In my dissertation, I take some time to talk about the use and adoption of recently-available technologies (specifically digital cameras to take pictures of birds, nexrad radar to predict migration and the Internet to share bird sightings) by birders. I call the products of these technologies (so, the digital pictures, radar images & postings) “digital objects” that mingle with us (thanks to the recent proliferation of Smart Phones, for example) in more and more places. This movement to digital objects promises to change (and already has) how birding is done.
I enjoy the interpretation of New Jersey radar images that David La Puma does at Woodcreeper during the spring and fall migration. It was his website that really got me thinking about how birders might use these images in their practice. David recently posted that this work is, at best, interpretive after (it appears) some birders on the New Jersey birding listserv suggested that his forecasts were imperfect.
This back-and-forth neatly illustrates my concerns with the forecasts. As I write in the dissertation, field birders try hard to predict the unpredictable nature of birds. In my work, this meant that many field birders that I chatted with often spoke about winds from the north and cold-fronts associated with migrating birds. In this regard, birding connects the humans doing it to the world beyond the simple presence / absence of a bird. In short, its a kind of ecological knowledge. But it’s not perfect. And birders can go out and see nothing, or go out expecting nothing and stumble into some migratory bird biodiversity bonanza. The unexpected nature of the activity, birders reported to me, was part of the appeal of birding.
I, however, write:
Access to these radar images subtly re-frames the field birding experience. Now that birds’ presence can be predicted, there can be less motivation to go out birding on a morning that the radar shows has had little migration activity. While radar is not a discrete enough tool, if you will, to identify the species of birds that are migrating, it is one step towards removing the unexpected. Radar’s use as a prediction tool is an attempt to domesticate—bring further under human control—part of the act of watching birds. Figure 5, the radar image posted at Point Pelee [National Park, located in Southern Ontario and a migratory hotspot], is [hand]-titled “Image of the BIRDS”. That emphasis on birds (underlined and in caps) gives the impression that somehow these images are offering an objective truth about migrating birds.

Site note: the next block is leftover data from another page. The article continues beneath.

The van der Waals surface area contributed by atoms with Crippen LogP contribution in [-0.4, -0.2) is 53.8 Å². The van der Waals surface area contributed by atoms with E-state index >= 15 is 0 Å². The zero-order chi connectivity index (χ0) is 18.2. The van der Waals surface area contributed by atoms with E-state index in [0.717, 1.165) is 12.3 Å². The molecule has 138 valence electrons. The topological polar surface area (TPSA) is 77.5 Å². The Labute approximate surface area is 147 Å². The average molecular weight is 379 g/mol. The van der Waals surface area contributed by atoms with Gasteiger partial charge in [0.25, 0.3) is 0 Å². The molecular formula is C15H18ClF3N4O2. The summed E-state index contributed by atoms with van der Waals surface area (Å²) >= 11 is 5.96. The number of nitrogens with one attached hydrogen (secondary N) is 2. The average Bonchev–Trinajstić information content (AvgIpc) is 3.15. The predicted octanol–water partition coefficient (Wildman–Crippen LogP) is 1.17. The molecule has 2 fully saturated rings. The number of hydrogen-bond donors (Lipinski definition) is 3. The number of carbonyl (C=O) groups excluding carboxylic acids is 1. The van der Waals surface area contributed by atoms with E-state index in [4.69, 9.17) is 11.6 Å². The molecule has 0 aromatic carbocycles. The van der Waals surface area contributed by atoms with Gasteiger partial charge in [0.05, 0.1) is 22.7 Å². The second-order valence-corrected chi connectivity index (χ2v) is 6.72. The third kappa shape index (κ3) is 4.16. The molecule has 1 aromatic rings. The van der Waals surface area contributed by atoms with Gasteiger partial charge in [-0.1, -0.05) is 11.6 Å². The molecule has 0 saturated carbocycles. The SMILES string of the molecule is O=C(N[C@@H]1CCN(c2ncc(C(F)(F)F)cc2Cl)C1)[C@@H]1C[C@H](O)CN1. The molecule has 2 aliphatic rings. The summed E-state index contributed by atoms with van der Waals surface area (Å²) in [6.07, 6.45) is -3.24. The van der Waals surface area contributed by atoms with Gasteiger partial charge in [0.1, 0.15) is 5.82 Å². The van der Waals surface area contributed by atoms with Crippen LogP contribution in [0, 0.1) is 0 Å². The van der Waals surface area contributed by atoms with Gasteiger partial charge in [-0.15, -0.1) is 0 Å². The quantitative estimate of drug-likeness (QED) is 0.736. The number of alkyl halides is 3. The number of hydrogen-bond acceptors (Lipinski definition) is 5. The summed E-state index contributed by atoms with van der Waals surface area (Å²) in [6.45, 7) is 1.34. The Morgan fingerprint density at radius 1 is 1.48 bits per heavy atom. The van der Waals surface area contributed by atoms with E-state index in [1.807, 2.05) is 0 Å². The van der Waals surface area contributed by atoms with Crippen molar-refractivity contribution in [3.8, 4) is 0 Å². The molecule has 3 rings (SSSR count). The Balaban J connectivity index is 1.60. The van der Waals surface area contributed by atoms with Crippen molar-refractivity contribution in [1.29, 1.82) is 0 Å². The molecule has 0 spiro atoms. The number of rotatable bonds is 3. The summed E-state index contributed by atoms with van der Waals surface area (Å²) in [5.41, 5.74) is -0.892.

And this is where the New Jersey birders appear to have got confused. As David writes in the post, “you begin to understand that predicting birding conditions based on weather and radar is both an art AND a science (with art trumping science under conditions where the predictive properties of weather or radar decline).”
I would further David’s caution about the interpretive nature of nexrad images by encouraging birders, if they are interested in using this tool, to learn to make interpretations of the imagery themselves. Again, from my diss:
While interpreting radar images is not beyond the ability of any birder with an interest, it requires cultivating something of an expertise in reading these radar images to discern just what is being seen. Thus, birders unfamiliar with these details can turn to websites, like Woodcreeper, to get that forecast. This moves the responsibility of interpretation elsewhere, erasing what is involved—cognitively, technically—with making the forecast. This recognition of interpretation and technological limitations can foreground that these images are not a new vision of BIRDS but a mediated version of the more-than-human, filtered through microwaves, antennae, websites and our own judgement about what is out there. While rendering something that previously was mostly invisible to us, it cannot provide, as promised, a whole version, or perfect vision, of the phenomena.
And that’s the kicker. Often it is understood that these technologies give us access to a better truth (i.e. Nexrad will tell me if there are birds present or absent, better than my own experience). The truth, however, is something different. While birders, prior to the deployment of Nexrad radar, couldn’t “see” migratory birds on the move, it isn’t the whole picture. The danger here, and here’s where I get somewhat philosophical, is what gets lost if we decide not to go birding on a particular day or we begin to ignore our first-hand experience of what predicts a “whizzer day” for birding.